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Re: Discussion: Q4 Volume 36

Postby Wulf Moon » Thu Nov 14, 2019 11:36 pm

Retropianoplayer wrote:Alex H, I believe the WOTF brass use the piano to put on performances during the workshop.


Retro is correct. On the main floor level of Author Services is the L Ron Hubbard Theater. They enacted a radio show styled performance of his story in Vol. 35 on the last day, and a pianist played the background music on their piano.

I would love to hear you play, Retro.

Cheers!
Wulf Moon http://driftweave.com
Q4 Vol 35 "Super-Duper Moongirl..."
Critters Readers Award: #1, "War Dog," Best SF&F Short Story of 2018
NEW! "Weep No More..." DEEP MAGIC Fall 2019 http://amazon.com/author/wulfmoon

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AlexH
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Re: Discussion: Q4 Volume 36

Postby AlexH » Fri Nov 15, 2019 5:22 am

Retropianoplayer wrote:Alex H, I believe the WOTF brass use the piano to put on performances during the workshop.

Several decades ago, I discovered I am addicted to the piano. My family has to literally drag me away from entertaining random people while we're on vacation or at airports. Once I start, I lose track of time, soak up applause from strangers and encourage them to join me in song. My more recent memories including sitting down at the United Terminal at LAX and playing piano there; asking the friendly Canadian Park director if I could tinkle the ivories on President Franklin Delano Roosevelt's personal piano on Campobello Island in Canada, and while in Boston at Fennuel Hall, found a piano which stated "PLAY ME." So I did.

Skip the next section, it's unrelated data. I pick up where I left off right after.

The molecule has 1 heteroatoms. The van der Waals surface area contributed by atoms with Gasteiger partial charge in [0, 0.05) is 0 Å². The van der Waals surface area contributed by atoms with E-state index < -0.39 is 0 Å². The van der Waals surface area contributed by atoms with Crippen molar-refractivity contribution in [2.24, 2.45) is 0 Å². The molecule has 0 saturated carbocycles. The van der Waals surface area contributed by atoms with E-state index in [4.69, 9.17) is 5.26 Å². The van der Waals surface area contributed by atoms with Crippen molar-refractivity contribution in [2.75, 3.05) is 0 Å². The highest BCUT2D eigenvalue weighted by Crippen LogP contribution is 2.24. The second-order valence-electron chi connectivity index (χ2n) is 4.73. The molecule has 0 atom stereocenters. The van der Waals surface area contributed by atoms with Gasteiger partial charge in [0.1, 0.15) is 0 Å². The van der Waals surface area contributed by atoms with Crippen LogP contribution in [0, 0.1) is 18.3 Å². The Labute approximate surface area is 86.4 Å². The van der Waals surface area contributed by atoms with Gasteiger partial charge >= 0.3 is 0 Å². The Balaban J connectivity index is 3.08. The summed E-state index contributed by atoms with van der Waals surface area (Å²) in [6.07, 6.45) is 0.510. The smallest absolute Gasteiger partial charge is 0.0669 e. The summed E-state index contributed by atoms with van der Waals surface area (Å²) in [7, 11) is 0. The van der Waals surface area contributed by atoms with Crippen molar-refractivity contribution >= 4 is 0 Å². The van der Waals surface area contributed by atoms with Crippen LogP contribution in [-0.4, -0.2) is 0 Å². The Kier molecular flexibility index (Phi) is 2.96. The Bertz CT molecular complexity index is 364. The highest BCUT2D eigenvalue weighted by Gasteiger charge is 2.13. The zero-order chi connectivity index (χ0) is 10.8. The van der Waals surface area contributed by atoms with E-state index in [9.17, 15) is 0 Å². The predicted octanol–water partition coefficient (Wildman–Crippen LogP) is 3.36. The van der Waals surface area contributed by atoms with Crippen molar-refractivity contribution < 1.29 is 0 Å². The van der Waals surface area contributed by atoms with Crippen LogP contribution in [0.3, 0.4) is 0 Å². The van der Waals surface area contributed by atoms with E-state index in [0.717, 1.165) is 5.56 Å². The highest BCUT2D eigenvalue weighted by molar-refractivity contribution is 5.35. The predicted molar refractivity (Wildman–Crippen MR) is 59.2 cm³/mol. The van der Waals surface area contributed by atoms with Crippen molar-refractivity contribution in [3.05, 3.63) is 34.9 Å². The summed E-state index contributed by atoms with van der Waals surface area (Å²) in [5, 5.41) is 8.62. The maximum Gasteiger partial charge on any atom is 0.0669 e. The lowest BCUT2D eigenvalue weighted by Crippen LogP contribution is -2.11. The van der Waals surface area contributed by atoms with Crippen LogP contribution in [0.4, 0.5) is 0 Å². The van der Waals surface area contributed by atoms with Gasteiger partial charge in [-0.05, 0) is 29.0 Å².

'
It's a pity there aren't SECRET ROOMS inside the WOTF facility with hidden saxophones, string section, acoustic guitars or snare drums.

Best,

Retro

Have you based any stories around a piano? Writing a story about something you love is a Wulf SUPER SECRET if I remember rightly. I've definitely read Dave Farland recommending it. Two of my favourite stories (one I'm working on for WotF) heavily involve music. I've read a few WotF stories the author has based on another passion. The Paradise Aperture by David Carani sticks in my head, as I love photography too.

And who knows, maybe there are SECRET ROOMS. There's a story idea there.

I can only remember how to play one tune on piano, after 18 months of not playing due to the injury I mentioned. I can't remember anything I played in my band (which was very basic stuff). The only piece I can remember (and still play) is the most complicated I learnt. I never learnt to use the pedals, as the coordination between my left and right hands is bad enough.

Wulf Moon wrote:
Retropianoplayer wrote:Alex H, I believe the WOTF brass use the piano to put on performances during the workshop.


Retro is correct. On the main floor level of Author Services is the L Ron Hubbard Theater. They enacted a radio show styled performance of his story in Vol. 35 on the last day, and a pianist played the background music on their piano.

I would love to hear you play, Retro.

Cheers!

Wow! And you didn't list that in your 'reasons to win WotF'? wotf011